At the recently concluded Atlas Liberty Forum and Freedom Dinner in New York, an annual event that brings together friends and champions of liberty from around the world, making an instant trillionaire was not a problem – at least with a few Zimbabwean dollars.
In the Atlas Network’s Top 10 Moments published earlier this week, they gave a succinct summary of what happened in the picture above: “When speaking on the panel titled “Advancing Freedom in an Unfree World,” Rejoice Ngwenya of the Coalition for Market and Liberal Solutions in Zimbabwe handed out 100 trillion Zimbabwean dollar bills to highlight the rampant inflation of the country and the need for sound money.”
But, my message for Africa is clear: Bad governance, authoritarianism and deliberate violations of property rights have far-reaching devastating consequences than we often predict.
Well, that was as simple as it could be summed up. However, for the millions of Zimbabweans still reeling from the ordeal of bad economic policies of the ousted dictator, Robert Mugabe, the lasting legacy is too hard to be put simply.
The 76 billion percent Inflation
Dishing out old Zimbabwe bank notes abandoned and discarded over ten years ago due to record-breaking hyperinflation might seem like a reckless act of crude sarcasm. But, my message for Africa is clear: Bad governance, authoritarianism and deliberate violations of property rights have far-reaching devastating consequences than we often predict. And one of those consequences, as proven in the case of Zimbabwe, is that money could easily become so useless one could have a trillion and still be unable to buy a bowl of soup.
To take us back a ittle, in 2008, Mugabe allowed his crony Reserve Bank Governor, Gideon Gono, to abuse the national treasury by printing millions of worthless currencies to mitigate uncontrolled government expenditure. The government itself had spent millions of dollars in a non-productive political cruise to entrench the dictator’s hold on levers of influence. The result was a 79,600,000,000 percent hyperinflation rate in mid-November of the same year – the second highest recorded only after post-World War II Hungry in 1946.
As goods disappeared from the shelves due to shrinking industrial productivity, citizens withheld the little foreign currency they had and traded it on the black market in a Venezuela style inflation output.
People had learned the hard way: confronting the market forces distorts the monetary system, no matter how solid the plan.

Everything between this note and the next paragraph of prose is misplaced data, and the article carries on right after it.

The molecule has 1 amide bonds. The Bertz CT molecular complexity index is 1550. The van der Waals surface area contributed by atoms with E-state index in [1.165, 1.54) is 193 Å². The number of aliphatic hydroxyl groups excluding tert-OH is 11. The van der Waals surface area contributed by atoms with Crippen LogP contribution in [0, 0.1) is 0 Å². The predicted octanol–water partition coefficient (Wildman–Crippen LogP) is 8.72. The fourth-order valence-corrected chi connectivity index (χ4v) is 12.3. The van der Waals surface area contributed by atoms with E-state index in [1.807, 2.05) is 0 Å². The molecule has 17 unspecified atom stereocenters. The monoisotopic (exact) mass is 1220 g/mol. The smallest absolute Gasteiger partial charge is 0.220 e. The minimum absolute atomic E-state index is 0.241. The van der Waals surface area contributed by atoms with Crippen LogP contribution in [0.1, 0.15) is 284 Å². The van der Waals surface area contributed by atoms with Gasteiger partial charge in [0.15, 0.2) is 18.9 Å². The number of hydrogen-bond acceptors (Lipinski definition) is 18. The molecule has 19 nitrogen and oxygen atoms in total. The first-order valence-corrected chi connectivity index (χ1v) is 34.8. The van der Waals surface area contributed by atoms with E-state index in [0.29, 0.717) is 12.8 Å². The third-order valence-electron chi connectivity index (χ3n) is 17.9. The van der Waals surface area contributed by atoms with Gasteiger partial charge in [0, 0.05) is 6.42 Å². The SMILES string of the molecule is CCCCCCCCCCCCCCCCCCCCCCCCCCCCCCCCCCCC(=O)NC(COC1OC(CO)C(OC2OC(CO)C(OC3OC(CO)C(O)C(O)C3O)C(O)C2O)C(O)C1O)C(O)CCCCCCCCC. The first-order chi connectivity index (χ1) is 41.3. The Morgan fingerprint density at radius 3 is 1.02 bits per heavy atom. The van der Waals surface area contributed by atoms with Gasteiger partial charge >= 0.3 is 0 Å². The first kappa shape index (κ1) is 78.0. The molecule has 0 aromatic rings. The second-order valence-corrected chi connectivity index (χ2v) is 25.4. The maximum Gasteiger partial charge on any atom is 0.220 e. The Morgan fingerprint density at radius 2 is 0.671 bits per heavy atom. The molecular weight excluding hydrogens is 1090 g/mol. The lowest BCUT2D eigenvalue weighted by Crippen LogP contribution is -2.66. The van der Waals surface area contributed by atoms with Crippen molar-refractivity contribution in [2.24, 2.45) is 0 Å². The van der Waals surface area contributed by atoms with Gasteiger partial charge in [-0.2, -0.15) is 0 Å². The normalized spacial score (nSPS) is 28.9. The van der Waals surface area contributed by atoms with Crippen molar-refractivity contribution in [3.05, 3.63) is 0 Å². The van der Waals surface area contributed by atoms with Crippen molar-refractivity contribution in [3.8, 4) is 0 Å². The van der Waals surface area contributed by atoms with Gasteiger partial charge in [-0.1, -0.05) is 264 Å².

Starved of foreign currency, Mugabe needed to oil his waning political machine. He ordered Gono to indulge in incessant money printing until hyperinflation reached a trillion percentage point. It did not matter how many zeroes were eliminated from the currency, or the size of the bills printed, Mugabe could not contain the deluge of inflationary pressure afterward.
This dramatic but catastrophic period extended from 2004 until 2009 when Zimbabweans, with the help of market forces, rejected the proxy currency and opted for the US dollar. The government had made innocent Zimbabweans learned the hard way. They realized that confronting market forces distorts the monetary system, no matter how solid the plan. Besides, the damage inflicted on the country’s economy by state-sanctioned quasi-fiscal activities is almost irreversible.
Finding the next chapter
Meanwhile, despite the good intentions of the current president, Emerson Mnangagwa, the isolation of Zimbabwe as a no-go-area for investors during most part of Mugabe’s 37-year rule, badly damaged our monetary system. Populist land expropriation drove out commercial farmers and decimated industries and banks. Gross human rights violations worsened the country’s risk status and attracted sanctions from not only the Bretton Woods Institutions but also the rest of the western world.
Some even went as far as political sanctions on individuals in the Mugabe administration, just to underscore how furious the world saw the fiscal irresponsibility of the president.
Nonetheless, spirited attempts at attracting Foreign Direct Investment, triggering an industrial and agrarian revolution, narrowing the budget and trade deficit by Mnangagwa has yielded no results either, hence the need for a completely liberal approach to things. The ZANU.PF brand is damaged property. It is undoubtedly one that will require robust pro-market readjustments for the international business and finance communities to consider again.
Rejoice Ngwenya is a Zimbabwean freelance consultant for the Friedrich Naumann Foundation and Konrad Adenauer Foundation. He is the director of Coalition for Market and Liberal Solutions – a free market think tank based in Zimbabwe focusing on private property rights advocacy.